By Josh Hoxie
The Defender, Guest Columnist
February 8, 2011
With the passage of the Patient Protection and Affordable Care Act last spring, those of us graduating in May won’t have to include losing health insurance on our long list of life-altering changes.
Thanks to the federal legislation, young people may now stay on their parents’ health insurance coverage up to age 26. This is one of the many benefits in the bill conservatives call “Obamacare.”
Less than a year later, the newly elected Republican majority in the House of Representatives has sworn to overturn the landmark legislation as part of a host of conservative initiatives.
Meanwhile, here in Vermont, legislators are primed to do just the opposite: expand health care coverage to all Vermonters in a single-payer system.
Single-payer health care is the talk of the town in the wake of the presentation to legislators by William Hsiao, the Harvard economist tasked with devising a plan for reforming Vermont’s health care system. Single-payer would bring all Vermonters into one system, eliminating the mountains of administrative cost that clog up our current patchwork of private and public insurance companies.
Momentum is building in favor of single-payer reform. Hsiao, known for developing Taiwan’s impressive universal healthcare system, advocates for single-payer in his report claiming that increased costs of covering more people could be offset by reducing inefficiency and administrative costs.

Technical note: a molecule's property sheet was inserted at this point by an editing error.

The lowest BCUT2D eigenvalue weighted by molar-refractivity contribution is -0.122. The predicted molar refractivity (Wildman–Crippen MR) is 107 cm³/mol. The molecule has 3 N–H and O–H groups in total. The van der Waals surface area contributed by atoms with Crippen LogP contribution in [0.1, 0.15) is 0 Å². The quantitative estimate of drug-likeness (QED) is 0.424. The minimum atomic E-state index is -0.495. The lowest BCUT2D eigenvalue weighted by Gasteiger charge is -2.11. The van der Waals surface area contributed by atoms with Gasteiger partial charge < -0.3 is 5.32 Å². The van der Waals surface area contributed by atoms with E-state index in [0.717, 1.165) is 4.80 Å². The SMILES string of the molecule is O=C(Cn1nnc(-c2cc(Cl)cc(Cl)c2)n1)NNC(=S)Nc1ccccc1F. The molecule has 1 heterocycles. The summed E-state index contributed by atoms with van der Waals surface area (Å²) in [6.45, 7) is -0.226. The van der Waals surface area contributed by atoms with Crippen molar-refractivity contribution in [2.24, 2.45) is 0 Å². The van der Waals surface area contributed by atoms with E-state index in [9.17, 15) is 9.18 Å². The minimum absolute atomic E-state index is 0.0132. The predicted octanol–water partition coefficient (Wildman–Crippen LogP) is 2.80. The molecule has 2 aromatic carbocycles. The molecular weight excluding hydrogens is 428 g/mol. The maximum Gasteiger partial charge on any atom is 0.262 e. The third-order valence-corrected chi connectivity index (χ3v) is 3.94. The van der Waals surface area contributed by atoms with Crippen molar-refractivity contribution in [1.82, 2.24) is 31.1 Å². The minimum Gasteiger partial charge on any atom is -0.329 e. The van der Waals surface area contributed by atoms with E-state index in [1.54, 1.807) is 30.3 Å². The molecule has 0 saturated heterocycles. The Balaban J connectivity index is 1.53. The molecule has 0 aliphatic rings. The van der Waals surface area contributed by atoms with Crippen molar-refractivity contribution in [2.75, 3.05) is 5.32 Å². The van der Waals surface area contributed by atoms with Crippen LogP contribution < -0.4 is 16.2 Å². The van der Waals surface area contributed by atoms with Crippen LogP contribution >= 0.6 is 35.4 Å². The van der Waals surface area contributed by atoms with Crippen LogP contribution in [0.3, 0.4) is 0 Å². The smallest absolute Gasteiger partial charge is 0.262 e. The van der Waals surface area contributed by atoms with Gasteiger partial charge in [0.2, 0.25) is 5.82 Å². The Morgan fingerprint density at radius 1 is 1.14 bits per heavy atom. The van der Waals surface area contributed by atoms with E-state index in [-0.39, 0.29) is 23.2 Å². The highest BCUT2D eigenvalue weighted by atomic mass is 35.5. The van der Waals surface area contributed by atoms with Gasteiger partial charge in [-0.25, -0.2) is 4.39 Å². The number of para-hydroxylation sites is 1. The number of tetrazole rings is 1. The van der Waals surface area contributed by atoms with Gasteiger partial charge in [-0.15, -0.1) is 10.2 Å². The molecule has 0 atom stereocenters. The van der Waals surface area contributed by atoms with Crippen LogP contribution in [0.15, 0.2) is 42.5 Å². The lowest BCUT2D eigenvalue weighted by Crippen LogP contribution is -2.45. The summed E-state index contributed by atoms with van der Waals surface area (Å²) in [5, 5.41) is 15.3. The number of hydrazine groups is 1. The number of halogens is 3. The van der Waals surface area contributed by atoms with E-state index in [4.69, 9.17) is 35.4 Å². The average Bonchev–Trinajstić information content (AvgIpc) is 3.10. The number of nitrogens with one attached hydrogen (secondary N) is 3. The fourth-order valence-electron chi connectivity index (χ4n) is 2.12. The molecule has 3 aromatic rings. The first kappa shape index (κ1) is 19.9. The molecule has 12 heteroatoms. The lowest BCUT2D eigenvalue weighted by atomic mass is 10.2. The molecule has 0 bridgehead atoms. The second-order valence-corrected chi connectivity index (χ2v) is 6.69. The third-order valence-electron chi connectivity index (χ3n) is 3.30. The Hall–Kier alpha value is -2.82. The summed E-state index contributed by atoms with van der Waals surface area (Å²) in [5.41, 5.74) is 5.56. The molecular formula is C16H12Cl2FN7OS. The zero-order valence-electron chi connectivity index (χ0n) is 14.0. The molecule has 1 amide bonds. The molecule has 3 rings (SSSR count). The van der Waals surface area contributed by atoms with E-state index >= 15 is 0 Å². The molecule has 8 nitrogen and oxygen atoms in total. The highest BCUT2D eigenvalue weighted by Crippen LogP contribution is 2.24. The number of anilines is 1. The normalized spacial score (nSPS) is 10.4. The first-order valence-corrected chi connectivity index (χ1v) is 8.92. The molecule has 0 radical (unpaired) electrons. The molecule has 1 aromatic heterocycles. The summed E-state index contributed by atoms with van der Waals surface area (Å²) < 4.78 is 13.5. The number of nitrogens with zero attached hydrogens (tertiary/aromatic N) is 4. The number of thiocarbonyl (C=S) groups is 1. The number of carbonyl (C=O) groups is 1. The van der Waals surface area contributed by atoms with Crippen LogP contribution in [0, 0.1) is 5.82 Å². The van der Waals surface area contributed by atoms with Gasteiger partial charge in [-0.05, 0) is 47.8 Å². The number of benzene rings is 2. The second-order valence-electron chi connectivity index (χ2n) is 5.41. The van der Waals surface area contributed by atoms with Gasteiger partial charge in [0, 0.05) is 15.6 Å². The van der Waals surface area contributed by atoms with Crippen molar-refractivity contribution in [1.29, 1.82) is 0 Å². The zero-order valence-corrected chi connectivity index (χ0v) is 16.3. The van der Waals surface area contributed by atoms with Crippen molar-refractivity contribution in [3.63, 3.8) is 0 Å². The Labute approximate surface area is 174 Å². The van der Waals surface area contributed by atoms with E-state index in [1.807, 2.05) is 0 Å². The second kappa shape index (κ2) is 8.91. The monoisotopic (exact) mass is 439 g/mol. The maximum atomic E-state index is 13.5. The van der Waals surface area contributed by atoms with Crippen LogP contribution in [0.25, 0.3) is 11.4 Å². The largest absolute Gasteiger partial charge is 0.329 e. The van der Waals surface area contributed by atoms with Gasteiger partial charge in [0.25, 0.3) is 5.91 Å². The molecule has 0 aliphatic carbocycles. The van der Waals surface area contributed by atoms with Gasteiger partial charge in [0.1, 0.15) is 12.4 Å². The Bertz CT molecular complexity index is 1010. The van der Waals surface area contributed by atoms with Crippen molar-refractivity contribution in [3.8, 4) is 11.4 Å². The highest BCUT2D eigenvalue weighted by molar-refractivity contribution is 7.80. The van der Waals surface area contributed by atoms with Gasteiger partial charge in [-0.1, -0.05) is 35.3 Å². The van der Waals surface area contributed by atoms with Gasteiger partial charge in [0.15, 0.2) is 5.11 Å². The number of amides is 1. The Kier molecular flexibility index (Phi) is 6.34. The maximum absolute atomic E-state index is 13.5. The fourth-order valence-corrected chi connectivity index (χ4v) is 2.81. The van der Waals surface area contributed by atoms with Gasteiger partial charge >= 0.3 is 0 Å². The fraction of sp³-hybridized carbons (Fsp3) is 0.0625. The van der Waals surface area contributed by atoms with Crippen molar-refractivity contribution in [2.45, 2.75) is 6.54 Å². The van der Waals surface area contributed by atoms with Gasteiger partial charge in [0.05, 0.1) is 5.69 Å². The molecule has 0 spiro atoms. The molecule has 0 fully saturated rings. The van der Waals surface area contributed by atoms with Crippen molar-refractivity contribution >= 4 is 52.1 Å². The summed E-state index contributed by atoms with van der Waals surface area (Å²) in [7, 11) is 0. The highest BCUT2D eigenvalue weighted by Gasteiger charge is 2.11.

Newly elected Gov. Peter Shumlin endorsed single-payer reform during the campaign and has continued to show his support for major legislative reform. This is key as single-payer legislation cleared the House and Senate in 2005 only to be vetoed by then-Gov. Jim Douglas.
If reform were to pass, Vermont would require a waiver from the federal government to fold Medicare and Medicaid into the single-payer system. U.S. Senator Bernie Sanders has already introduced a bill in the Senate to do this with the support of Sen. Patrick Leahy and Rep. Peter Welch.
The Hsiao report applauds Vermont’s low rate of uninsured and high quality of care, claiming “Vermont’s health system is one of the best in the United States,” but also outlines the need for significant action as he claims the system is “unmanageable and at risk of crisis.”
In the wake of Hsiao’s presentation, over three dozen medical professionals descended on the statehouse in Montpelier Jan. 27 to tell legislators to pass single-payer health reform.
Each one had a story about a patient who was negatively affected by the current system.
Of course, the devil is in the details, which are being hashed out in closed-door sessions by lawmakers in Montpelier.
Single-payer advocates are gearing up for a showdown with lobbyists from drug companies and insurance companies who seek to maintain the inefficiencies they profit from. .
If a bill is proposed this legislative session, we may see landmark legislation for universal health coverage pass by May of this year. By the time seniors graduate, those sticking around Vermont may no longer have to worry about ever going uninsured.